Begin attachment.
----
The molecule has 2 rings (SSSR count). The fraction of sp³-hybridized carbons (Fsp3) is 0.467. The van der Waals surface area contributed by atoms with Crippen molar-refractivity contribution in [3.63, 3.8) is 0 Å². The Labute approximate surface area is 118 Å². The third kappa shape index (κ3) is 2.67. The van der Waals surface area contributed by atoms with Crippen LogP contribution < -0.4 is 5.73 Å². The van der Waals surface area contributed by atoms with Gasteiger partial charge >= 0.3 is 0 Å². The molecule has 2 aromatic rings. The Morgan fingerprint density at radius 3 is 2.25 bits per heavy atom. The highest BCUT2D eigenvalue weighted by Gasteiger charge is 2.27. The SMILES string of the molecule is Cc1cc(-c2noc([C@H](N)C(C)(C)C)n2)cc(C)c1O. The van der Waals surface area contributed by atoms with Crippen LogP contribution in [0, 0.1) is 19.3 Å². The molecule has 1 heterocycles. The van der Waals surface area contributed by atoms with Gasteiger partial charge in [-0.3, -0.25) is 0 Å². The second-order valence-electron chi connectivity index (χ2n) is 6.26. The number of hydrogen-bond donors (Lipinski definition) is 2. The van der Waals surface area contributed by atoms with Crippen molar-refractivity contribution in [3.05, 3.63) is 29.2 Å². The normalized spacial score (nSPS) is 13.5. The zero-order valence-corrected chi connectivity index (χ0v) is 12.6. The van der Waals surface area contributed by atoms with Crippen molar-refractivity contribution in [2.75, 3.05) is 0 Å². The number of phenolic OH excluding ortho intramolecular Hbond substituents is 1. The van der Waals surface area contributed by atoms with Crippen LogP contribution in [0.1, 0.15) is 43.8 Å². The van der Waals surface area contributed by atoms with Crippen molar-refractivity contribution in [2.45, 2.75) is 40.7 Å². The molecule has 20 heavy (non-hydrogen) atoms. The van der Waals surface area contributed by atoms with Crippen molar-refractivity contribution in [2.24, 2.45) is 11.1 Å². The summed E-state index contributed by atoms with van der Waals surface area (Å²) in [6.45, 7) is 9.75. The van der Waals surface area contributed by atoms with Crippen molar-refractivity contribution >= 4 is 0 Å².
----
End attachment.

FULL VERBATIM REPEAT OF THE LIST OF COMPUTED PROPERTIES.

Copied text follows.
The molecule has 2 rings (SSSR count). The fraction of sp³-hybridized carbons (Fsp3) is 0.467. The van der Waals surface area contributed by atoms with Crippen molar-refractivity contribution in [3.63, 3.8) is 0 Å². The Labute approximate surface area is 118 Å². The third kappa shape index (κ3) is 2.67. The van der Waals surface area contributed by atoms with Crippen LogP contribution < -0.4 is 5.73 Å². The van der Waals surface area contributed by atoms with Gasteiger partial charge >= 0.3 is 0 Å². The molecule has 2 aromatic rings. The Morgan fingerprint density at radius 3 is 2.25 bits per heavy atom. The highest BCUT2D eigenvalue weighted by Gasteiger charge is 2.27. The SMILES string of the molecule is Cc1cc(-c2noc([C@H](N)C(C)(C)C)n2)cc(C)c1O. The van der Waals surface area contributed by atoms with Crippen LogP contribution in [0, 0.1) is 19.3 Å². The molecule has 1 heterocycles. The van der Waals surface area contributed by atoms with Gasteiger partial charge in [-0.3, -0.25) is 0 Å². The second-order valence-electron chi connectivity index (χ2n) is 6.26. The number of hydrogen-bond donors (Lipinski definition) is 2. The van der Waals surface area contributed by atoms with Crippen molar-refractivity contribution in [3.05, 3.63) is 29.2 Å². The normalized spacial score (nSPS) is 13.5. The zero-order valence-corrected chi connectivity index (χ0v) is 12.6. The van der Waals surface area contributed by atoms with Crippen molar-refractivity contribution in [2.75, 3.05) is 0 Å². The number of phenolic OH excluding ortho intramolecular Hbond substituents is 1. The van der Waals surface area contributed by atoms with Crippen LogP contribution in [0.1, 0.15) is 43.8 Å². The van der Waals surface area contributed by atoms with Crippen molar-refractivity contribution in [2.45, 2.75) is 40.7 Å². The molecule has 20 heavy (non-hydrogen) atoms. The van der Waals surface area contributed by atoms with Crippen molar-refractivity contribution in [2.24, 2.45) is 11.1 Å². The summed E-state index contributed by atoms with van der Waals surface area (Å²) in [6.45, 7) is 9.75. The van der Waals surface area contributed by atoms with Crippen molar-refractivity contribution >= 4 is 0 Å².